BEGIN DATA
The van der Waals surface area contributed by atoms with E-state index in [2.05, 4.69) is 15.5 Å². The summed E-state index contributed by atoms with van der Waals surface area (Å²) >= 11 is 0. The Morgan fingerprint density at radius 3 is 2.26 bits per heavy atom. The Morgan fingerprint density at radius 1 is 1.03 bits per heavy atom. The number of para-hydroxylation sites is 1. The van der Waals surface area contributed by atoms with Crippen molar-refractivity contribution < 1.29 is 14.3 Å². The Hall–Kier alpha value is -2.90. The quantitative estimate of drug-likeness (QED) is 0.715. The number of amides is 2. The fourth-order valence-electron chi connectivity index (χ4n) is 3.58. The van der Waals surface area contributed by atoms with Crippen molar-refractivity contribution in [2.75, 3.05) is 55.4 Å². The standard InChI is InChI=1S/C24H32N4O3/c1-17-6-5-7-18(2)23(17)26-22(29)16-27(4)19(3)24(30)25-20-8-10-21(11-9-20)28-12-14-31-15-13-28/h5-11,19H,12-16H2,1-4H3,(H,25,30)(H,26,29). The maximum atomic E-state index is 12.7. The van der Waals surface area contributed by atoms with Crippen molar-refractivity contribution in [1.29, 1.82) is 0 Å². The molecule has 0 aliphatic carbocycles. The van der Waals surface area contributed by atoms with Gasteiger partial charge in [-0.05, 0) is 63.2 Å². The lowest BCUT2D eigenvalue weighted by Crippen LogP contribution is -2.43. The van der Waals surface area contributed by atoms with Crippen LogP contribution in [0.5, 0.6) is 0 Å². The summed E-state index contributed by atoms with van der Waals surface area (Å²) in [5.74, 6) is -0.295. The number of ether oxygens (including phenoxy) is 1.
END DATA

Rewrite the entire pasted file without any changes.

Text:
The van der Waals surface area contributed by atoms with E-state index in [2.05, 4.69) is 15.5 Å². The summed E-state index contributed by atoms with van der Waals surface area (Å²) >= 11 is 0. The Morgan fingerprint density at radius 3 is 2.26 bits per heavy atom. The Morgan fingerprint density at radius 1 is 1.03 bits per heavy atom. The number of para-hydroxylation sites is 1. The van der Waals surface area contributed by atoms with Crippen molar-refractivity contribution < 1.29 is 14.3 Å². The Hall–Kier alpha value is -2.90. The quantitative estimate of drug-likeness (QED) is 0.715. The number of amides is 2. The fourth-order valence-electron chi connectivity index (χ4n) is 3.58. The van der Waals surface area contributed by atoms with Crippen molar-refractivity contribution in [2.75, 3.05) is 55.4 Å². The standard InChI is InChI=1S/C24H32N4O3/c1-17-6-5-7-18(2)23(17)26-22(29)16-27(4)19(3)24(30)25-20-8-10-21(11-9-20)28-12-14-31-15-13-28/h5-11,19H,12-16H2,1-4H3,(H,25,30)(H,26,29). The maximum atomic E-state index is 12.7. The van der Waals surface area contributed by atoms with Crippen molar-refractivity contribution in [1.29, 1.82) is 0 Å². The molecule has 0 aliphatic carbocycles. The van der Waals surface area contributed by atoms with Gasteiger partial charge in [-0.05, 0) is 63.2 Å². The lowest BCUT2D eigenvalue weighted by Crippen LogP contribution is -2.43. The van der Waals surface area contributed by atoms with Crippen LogP contribution in [0.5, 0.6) is 0 Å². The summed E-state index contributed by atoms with van der Waals surface area (Å²) in [5.74, 6) is -0.295. The number of ether oxygens (including phenoxy) is 1.